Occasional Traveler

A collection of my thoughts and photos on travel.

Sendero Los Quetzales

with 3 comments

November 23, 2009 | Early in the morning, we were picked up by Rolando, our Chilean guide with Boquete Outdoor Adventures, at 7am along with another hiker (Dan from Wisconsin) that was staying at Isla Verde.  We definitely got lucky– no rain!  But nevertheless, we had to be prepared as the trail would be muddy and we’d have to cross a few streams!

The Los Quetzales Trail is probably one of the rougher trails that I’ve attempted although it took us just under 5 hours there and back.  It was certainly a challenge and I’m REALLY glad we got a guide for this.  There were a lot of spots where the trail would split off and it’d be easy to get lost!

Embarrassing to say, I almost didn’t make it all the way up the trail.  I got dizzy, nauseous, and according to my sister, a bit green.  I actually had to awkwardly lie down on the trail with my feet uphill to help my circulation.  After taking a few breaks,  Rolando asked if I wanted to just stay near the river and wait while the rest of the group went ahead.  No way.  I was determined, so I slowed my pace and made it!

Here’s our guide helping Dan and my sister to cross one of the smaller streams.

To get back, we basically backtracked and went downhill– to no surprise, the return trip was MUCH faster.  I also felt a lot better after having a light lunch at the top!  I’ve always had problems dealing with inclines for some reason.  Rolando told us that it wasn’t uncommon for people to not be able to complete the hike– the elevation is fairly high and there’s definitely less air.  Still, it was my idea to do this hike so I felt silly that I was the only one who had problems on it!  My doctor had recently told me that my blood level is lower than average though, so I’m guessing that didn’t help.

First image was the entrance to the park.  The road was long and VERY bumpy.  Took us roughly 45 minutes between getting picked up and getting to the trail head.  Definitely couldn’t be done without a 4WD.  Second image is the view from the top (as you can see, nothing amazing).  Last image is a picture from where we started the hike.  It’s the home of some local indigenous people.   As in most countries, the indigenous people of Panama are the poorest of the poor in the nation.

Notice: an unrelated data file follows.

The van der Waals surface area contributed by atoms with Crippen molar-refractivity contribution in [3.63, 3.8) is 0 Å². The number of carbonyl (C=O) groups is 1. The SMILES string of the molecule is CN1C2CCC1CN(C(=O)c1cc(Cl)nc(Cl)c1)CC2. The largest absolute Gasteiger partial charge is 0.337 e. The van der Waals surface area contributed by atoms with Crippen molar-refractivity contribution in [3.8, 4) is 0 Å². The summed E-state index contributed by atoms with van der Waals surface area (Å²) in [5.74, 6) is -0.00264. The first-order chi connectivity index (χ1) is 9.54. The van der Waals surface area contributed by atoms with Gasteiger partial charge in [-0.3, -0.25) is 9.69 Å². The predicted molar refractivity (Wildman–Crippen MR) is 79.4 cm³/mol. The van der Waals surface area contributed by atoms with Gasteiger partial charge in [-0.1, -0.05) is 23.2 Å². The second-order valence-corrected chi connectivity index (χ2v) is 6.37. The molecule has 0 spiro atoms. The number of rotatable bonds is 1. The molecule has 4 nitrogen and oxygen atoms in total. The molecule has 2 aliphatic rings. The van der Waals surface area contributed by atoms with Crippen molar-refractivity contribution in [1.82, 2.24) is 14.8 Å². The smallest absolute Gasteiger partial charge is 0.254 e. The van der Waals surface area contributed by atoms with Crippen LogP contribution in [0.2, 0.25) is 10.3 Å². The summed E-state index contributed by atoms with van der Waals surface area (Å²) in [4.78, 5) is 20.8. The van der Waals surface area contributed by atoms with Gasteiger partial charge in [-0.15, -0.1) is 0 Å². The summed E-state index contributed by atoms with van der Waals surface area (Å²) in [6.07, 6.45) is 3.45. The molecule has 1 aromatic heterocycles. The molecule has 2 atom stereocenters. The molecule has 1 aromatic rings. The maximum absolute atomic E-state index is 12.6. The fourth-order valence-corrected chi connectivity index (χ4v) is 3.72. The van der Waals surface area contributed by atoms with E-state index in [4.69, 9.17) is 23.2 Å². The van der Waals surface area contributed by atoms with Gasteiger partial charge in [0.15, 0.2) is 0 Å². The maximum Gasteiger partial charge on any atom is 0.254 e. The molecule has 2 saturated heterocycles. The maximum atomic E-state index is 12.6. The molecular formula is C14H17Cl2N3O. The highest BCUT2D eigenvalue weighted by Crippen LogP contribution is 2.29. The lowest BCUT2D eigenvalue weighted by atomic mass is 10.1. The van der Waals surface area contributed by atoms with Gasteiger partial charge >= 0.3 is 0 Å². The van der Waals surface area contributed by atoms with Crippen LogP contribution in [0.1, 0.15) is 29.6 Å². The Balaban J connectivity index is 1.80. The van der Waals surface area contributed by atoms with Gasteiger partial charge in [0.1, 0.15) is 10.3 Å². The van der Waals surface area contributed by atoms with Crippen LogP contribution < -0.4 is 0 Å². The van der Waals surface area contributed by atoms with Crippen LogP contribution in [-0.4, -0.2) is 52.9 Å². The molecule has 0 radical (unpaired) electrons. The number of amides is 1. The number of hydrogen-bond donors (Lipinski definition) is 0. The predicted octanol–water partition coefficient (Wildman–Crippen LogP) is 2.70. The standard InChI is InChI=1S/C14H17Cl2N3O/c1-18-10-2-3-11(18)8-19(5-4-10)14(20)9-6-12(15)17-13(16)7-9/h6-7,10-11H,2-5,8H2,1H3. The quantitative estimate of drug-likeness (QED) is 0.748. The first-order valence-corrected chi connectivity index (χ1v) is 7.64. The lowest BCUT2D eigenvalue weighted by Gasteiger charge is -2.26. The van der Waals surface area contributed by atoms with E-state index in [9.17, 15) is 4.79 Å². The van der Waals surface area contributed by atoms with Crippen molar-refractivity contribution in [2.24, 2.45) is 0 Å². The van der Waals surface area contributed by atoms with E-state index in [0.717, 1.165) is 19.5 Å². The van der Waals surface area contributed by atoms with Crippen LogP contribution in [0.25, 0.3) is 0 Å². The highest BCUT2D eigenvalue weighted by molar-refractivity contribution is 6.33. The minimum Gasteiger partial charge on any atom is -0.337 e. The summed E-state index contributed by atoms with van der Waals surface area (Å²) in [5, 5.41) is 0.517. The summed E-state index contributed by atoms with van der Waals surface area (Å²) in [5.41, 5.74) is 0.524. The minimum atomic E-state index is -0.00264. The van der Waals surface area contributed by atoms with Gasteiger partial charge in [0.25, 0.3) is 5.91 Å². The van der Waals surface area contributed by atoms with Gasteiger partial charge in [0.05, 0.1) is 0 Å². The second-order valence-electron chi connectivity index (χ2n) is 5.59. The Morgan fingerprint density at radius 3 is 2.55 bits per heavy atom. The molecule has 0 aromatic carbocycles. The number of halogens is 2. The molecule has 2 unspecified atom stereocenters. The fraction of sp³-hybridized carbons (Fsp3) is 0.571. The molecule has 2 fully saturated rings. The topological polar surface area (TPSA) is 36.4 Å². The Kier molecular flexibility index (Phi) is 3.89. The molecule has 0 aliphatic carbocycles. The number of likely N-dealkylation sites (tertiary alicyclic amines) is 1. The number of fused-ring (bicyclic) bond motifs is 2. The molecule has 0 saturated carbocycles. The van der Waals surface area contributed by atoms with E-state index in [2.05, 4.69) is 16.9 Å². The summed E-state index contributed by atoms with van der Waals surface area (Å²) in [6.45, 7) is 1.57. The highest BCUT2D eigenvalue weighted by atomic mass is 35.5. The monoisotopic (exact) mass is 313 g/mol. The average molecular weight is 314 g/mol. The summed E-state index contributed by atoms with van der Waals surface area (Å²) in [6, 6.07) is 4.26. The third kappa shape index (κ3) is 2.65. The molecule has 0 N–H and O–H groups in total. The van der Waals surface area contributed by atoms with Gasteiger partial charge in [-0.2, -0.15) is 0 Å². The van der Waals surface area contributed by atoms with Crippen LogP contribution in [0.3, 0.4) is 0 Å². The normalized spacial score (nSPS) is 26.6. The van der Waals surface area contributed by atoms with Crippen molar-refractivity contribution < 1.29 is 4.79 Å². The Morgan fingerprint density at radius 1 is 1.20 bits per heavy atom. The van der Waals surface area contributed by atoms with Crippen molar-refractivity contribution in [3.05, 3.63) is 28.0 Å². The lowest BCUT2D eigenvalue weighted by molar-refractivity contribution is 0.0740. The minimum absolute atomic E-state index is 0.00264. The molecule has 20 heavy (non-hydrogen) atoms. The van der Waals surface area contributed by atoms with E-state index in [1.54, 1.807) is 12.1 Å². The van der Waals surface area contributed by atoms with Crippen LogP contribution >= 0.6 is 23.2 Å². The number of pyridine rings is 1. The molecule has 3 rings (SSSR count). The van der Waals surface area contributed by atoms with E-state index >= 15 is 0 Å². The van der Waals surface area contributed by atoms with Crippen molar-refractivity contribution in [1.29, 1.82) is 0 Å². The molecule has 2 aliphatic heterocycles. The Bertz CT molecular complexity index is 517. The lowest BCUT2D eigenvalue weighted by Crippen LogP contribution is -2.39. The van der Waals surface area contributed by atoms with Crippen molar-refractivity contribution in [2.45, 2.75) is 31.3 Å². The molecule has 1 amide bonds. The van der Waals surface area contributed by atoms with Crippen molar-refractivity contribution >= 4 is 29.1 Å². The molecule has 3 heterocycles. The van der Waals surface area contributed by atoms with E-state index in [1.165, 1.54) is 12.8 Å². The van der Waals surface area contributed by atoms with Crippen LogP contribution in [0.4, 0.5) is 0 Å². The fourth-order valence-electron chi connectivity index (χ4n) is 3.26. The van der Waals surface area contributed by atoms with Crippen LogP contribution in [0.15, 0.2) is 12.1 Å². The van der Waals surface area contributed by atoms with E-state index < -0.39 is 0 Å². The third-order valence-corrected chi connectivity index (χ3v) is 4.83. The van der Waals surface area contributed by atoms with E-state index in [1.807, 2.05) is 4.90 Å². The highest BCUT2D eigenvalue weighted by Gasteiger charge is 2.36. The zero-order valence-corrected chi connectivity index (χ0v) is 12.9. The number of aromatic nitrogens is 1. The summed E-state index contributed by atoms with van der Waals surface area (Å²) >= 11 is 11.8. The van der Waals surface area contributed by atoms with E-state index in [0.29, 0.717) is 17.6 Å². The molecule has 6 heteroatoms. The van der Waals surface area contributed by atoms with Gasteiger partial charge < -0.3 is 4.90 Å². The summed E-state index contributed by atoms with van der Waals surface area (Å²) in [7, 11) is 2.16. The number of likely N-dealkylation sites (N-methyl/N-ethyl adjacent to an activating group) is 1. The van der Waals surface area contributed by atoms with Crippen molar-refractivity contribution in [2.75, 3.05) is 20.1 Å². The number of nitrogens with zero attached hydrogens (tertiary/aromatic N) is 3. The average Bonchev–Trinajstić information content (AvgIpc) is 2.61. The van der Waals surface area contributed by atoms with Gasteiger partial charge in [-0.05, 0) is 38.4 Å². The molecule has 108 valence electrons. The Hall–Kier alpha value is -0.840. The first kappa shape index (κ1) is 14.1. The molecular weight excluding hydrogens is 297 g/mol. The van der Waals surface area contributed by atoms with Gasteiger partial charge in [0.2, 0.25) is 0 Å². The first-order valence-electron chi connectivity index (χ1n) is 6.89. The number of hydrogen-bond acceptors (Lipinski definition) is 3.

We didn’t see any quetzales (its a type of bird), but we did see some other interesting birds, which is what the trail is known for.  If you really enjoy hiking, this is a good hike for you.  Otherwise, I’d say skip it– it’s a rough and muddy, and there aren’t any super awesome scenic views.  FYI– $50 per person (or $65 per person from Boquete to Cerro Punta).


Written by Jessica

February 2, 2010 at 12:47 AM

Posted in Panama, travel

Tagged with , , , ,

3 Responses

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  1. kind of cool you went bird watching. i’ve never thought i’d have the patiencce for it


    February 4, 2010 at 5:37 PM

    • haha, I don’t either! i only looked when the guide would happen to spot it, haha. but then half the time i couldn’t see what he was pointing at. i only REALLY saw the birds once we were on the road when the guide would pull over and tell us where to look.


      February 4, 2010 at 5:43 PM

  2. how high was the elevation on the trail. it’s weird bc sly is extremely sensitive to elevation, but of all things, I’m not (I would have expected me to be completely sick). In Peru, sly had altitude sickness that took him out of the game for 2 days, while I felt fine. Even when we are at lower elevations (but still higher than normal), he’ll get puffy and have a hard time breathing, and his ability to do aerobic anything is extremely limited. Weird.


    February 8, 2010 at 9:00 PM

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